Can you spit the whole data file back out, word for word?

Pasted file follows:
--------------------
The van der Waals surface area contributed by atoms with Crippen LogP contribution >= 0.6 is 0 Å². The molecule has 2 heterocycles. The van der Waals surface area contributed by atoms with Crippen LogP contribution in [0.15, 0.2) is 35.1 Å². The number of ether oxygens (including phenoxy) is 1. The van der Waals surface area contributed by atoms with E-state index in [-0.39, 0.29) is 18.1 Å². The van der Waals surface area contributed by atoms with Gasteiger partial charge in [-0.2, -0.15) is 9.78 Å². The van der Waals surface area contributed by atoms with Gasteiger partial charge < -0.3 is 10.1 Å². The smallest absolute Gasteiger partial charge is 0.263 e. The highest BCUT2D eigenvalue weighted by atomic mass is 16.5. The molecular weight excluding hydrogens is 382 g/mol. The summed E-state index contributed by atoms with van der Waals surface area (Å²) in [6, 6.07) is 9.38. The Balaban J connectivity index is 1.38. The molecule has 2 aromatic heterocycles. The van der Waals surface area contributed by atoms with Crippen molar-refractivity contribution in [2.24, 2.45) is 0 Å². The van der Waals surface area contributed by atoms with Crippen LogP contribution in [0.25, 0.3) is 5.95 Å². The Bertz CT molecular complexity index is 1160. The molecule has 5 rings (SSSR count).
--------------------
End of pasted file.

The van der Waals surface area contributed by atoms with Crippen LogP contribution >= 0.6 is 0 Å². The molecule has 2 heterocycles. The van der Waals surface area contributed by atoms with Crippen LogP contribution in [0.15, 0.2) is 35.1 Å². The number of ether oxygens (including phenoxy) is 1. The van der Waals surface area contributed by atoms with E-state index in [-0.39, 0.29) is 18.1 Å². The van der Waals surface area contributed by atoms with Gasteiger partial charge in [-0.2, -0.15) is 9.78 Å². The van der Waals surface area contributed by atoms with Gasteiger partial charge < -0.3 is 10.1 Å². The smallest absolute Gasteiger partial charge is 0.263 e. The highest BCUT2D eigenvalue weighted by atomic mass is 16.5. The molecular weight excluding hydrogens is 382 g/mol. The summed E-state index contributed by atoms with van der Waals surface area (Å²) in [6, 6.07) is 9.38. The Balaban J connectivity index is 1.38. The molecule has 2 aromatic heterocycles. The van der Waals surface area contributed by atoms with Crippen molar-refractivity contribution in [2.24, 2.45) is 0 Å². The van der Waals surface area contributed by atoms with Crippen LogP contribution in [0.25, 0.3) is 5.95 Å². The Bertz CT molecular complexity index is 1160. The molecule has 5 rings (SSSR count).